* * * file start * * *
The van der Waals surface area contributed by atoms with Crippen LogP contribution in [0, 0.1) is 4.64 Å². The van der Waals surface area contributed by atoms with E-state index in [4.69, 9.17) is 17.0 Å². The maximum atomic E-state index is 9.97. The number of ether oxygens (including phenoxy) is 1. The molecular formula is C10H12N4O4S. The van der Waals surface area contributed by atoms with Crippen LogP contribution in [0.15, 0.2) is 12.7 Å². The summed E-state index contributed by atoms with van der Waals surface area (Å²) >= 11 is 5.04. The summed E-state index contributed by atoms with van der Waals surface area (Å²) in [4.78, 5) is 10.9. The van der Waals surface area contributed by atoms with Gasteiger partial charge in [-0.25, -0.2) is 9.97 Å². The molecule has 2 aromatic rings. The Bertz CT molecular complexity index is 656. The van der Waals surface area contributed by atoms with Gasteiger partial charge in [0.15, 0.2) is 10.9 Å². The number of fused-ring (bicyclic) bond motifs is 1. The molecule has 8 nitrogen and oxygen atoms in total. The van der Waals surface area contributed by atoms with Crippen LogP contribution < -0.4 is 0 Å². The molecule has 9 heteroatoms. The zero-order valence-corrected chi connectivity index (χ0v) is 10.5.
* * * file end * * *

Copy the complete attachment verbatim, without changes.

The van der Waals surface area contributed by atoms with Crippen LogP contribution in [0, 0.1) is 4.64 Å². The van der Waals surface area contributed by atoms with E-state index in [4.69, 9.17) is 17.0 Å². The maximum atomic E-state index is 9.97. The number of ether oxygens (including phenoxy) is 1. The molecular formula is C10H12N4O4S. The van der Waals surface area contributed by atoms with Crippen LogP contribution in [0.15, 0.2) is 12.7 Å². The summed E-state index contributed by atoms with van der Waals surface area (Å²) >= 11 is 5.04. The summed E-state index contributed by atoms with van der Waals surface area (Å²) in [4.78, 5) is 10.9. The van der Waals surface area contributed by atoms with Gasteiger partial charge in [-0.25, -0.2) is 9.97 Å². The molecule has 2 aromatic rings. The Bertz CT molecular complexity index is 656. The van der Waals surface area contributed by atoms with Gasteiger partial charge in [0.15, 0.2) is 10.9 Å². The number of fused-ring (bicyclic) bond motifs is 1. The molecule has 8 nitrogen and oxygen atoms in total. The van der Waals surface area contributed by atoms with Crippen LogP contribution < -0.4 is 0 Å². The molecule has 9 heteroatoms. The zero-order valence-corrected chi connectivity index (χ0v) is 10.5.